Immunity to L. monocytogenes is measured by the activation of T cells with macrophage lymphokines, that are eliminated from the bloodstream. Patients with T cell dysfunction, such as pregnant women, elderly, diabetics, transplant recipients and those that receive immunosuppressive therapy, such as steroids or tumor necrosis factor alpha inhibitors, run the risk of contracting an invasive form of listeriosis such as meningitis. HIV positive patients without treatment, have 10 to 100 times higher risk of listeriosis (3).

Elderly are in a state of immunosenescence, with deficiencies in cell-mediated and humoral immunity, produced by the aging process itself and the comorbidity load (4).

Hypertension seems to be another important predisposing factor because it could affect the integrity and function of the blood-brain barrier, and therefore, allow the invasion of L. monocytogenes in the subarachnoid space and/or in the brain tissue (2).

Two forms of listeriosis can occur: invasive and non-invasive. Most frequently, listeria causes septicemia and meningitis. Its meningitis presentation, especially among the elderly, can be atypical, making its early diagnosis difficult which can delay the prompt start of empiric antibiotic treatment bearing in mind the resistance of listeria to cephalosporines. Listeria monocytogenes, after Streptococcus pneumoniae and Neisseria meningitidis, is the third most frequent cause of bacterial meningitis (5).

The treatment should consider specific empiric antibiotics in order to not delay the opportune therapy, bearing in mind the most susceptible population to listeria meningitis.


Female patient 70 years old, of Japanese heritage, native and residing in Lima. She was admitted through the emergency room, referring length of disease of three days characterized by persistent fever not responding to antipyretics, associated to general malaise, marked weakness, nausea and mild to moderate headache, predominantly in the frontal region. She denied loss of consciousness, hallucinations or convulsions. The patient reports her medical history is hypertension for the last eight years with ongoing treatment and total thyroidectomy 5 years ago due to thyroid cancer without current active signs. Upon physical examination during admission, her blood pressure was 125/75 mmHg, heart rate 98 per min, respiratory rate was 18 per min, temperature 38.5°C and SaO2 98%. Patient was oriented in time, place and person, vesicular murmur passes well in both lung fields, rhythmic heart sounds, of good intensity, abdomen was soft, palpable, without pain, mobilizes four extremities, did not present motor or sensory deficit, had mild to moderate neck stiffness.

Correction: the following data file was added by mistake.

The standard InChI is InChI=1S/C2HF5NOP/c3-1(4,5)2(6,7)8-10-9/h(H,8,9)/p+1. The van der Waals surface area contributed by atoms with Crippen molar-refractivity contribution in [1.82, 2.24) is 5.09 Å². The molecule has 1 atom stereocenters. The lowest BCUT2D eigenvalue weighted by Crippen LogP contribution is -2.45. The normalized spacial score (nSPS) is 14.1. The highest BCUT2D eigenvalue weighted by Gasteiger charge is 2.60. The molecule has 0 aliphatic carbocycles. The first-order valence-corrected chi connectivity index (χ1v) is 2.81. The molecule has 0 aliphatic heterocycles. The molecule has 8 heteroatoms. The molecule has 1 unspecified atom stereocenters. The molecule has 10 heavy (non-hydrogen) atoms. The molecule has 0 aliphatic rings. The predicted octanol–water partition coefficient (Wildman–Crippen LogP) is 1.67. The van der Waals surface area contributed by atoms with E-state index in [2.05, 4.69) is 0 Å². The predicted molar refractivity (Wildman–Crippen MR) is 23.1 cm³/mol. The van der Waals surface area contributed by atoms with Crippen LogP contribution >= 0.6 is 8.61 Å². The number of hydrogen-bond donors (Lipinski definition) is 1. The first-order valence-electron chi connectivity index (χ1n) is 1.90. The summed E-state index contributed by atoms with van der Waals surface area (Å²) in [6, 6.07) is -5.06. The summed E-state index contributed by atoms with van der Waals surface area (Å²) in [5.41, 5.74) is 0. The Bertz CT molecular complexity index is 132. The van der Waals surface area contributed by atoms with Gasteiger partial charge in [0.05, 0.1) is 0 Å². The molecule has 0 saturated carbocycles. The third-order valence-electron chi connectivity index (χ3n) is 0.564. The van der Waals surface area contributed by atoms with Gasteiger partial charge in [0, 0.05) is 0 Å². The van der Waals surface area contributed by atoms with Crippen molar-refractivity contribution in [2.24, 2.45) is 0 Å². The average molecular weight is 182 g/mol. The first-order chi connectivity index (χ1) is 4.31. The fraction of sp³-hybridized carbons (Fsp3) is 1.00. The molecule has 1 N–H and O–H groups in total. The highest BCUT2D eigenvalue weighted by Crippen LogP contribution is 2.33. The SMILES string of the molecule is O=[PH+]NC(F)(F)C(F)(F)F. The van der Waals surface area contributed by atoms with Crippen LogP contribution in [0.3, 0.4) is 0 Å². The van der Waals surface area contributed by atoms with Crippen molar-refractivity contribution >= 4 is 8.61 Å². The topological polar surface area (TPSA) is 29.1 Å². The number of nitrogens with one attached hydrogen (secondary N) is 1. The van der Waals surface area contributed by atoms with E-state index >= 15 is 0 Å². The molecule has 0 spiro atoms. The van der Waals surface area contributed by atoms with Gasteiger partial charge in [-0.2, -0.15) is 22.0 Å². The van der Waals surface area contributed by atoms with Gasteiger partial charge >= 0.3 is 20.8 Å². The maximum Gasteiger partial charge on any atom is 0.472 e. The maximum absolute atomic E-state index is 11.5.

The auxiliary exam results were Hb 13 g/dl, Hct 37%, MCV 85,8%, platelets 231,000/Ul, leukocytes 23,830/uL band neutrophils 920/uL, toxic granulation of polymorphonuclear neutrophils; glucose 159 mg/dl, creatinine 0,86 mg/dl, GOT 30 U/L y GPT 16 U/L; normal urine sedimentation and reactive, C-reactive protein 238,89 mg/L, TSH ultrasensitive 0,008 uU/ml, Free T4 1,96 ng/dl, total bilirubin 0,32 mg/dl (BD 0,17 mg/dl), glycosylated HbA1C 5,7%, negative agglutinations for Brucella, Typhi H, Typhi O and Para typhi A y B.

With respect to imaging diagnosis, both pulmonary fields had emphysematous aspects in the thoracic x-ray, the abdomen ultrasound evidenced vesicular polyposis, cerebral tomography did not show significant signs and brain magnetic resonance only showed involutive changes of the brain parenchyma in accordance with the age group. A lumbar puncture and rachicentesis was performed finding cytochemical result with cloudy aspect and transparent supernatant liquid, 720 cells/ml with 80% polymorphonuclear cells and 20% mononuclear cells, glucose 17 mg/dl and total proteins of 185 mg/dl; adenosine deaminase in CSF 7 U/L and negative Indian ink. They also performed an echocardiogram reporting normal systolic ventricular function, mild concentric left ventricular hypertrophy and absence of pericardial effusion.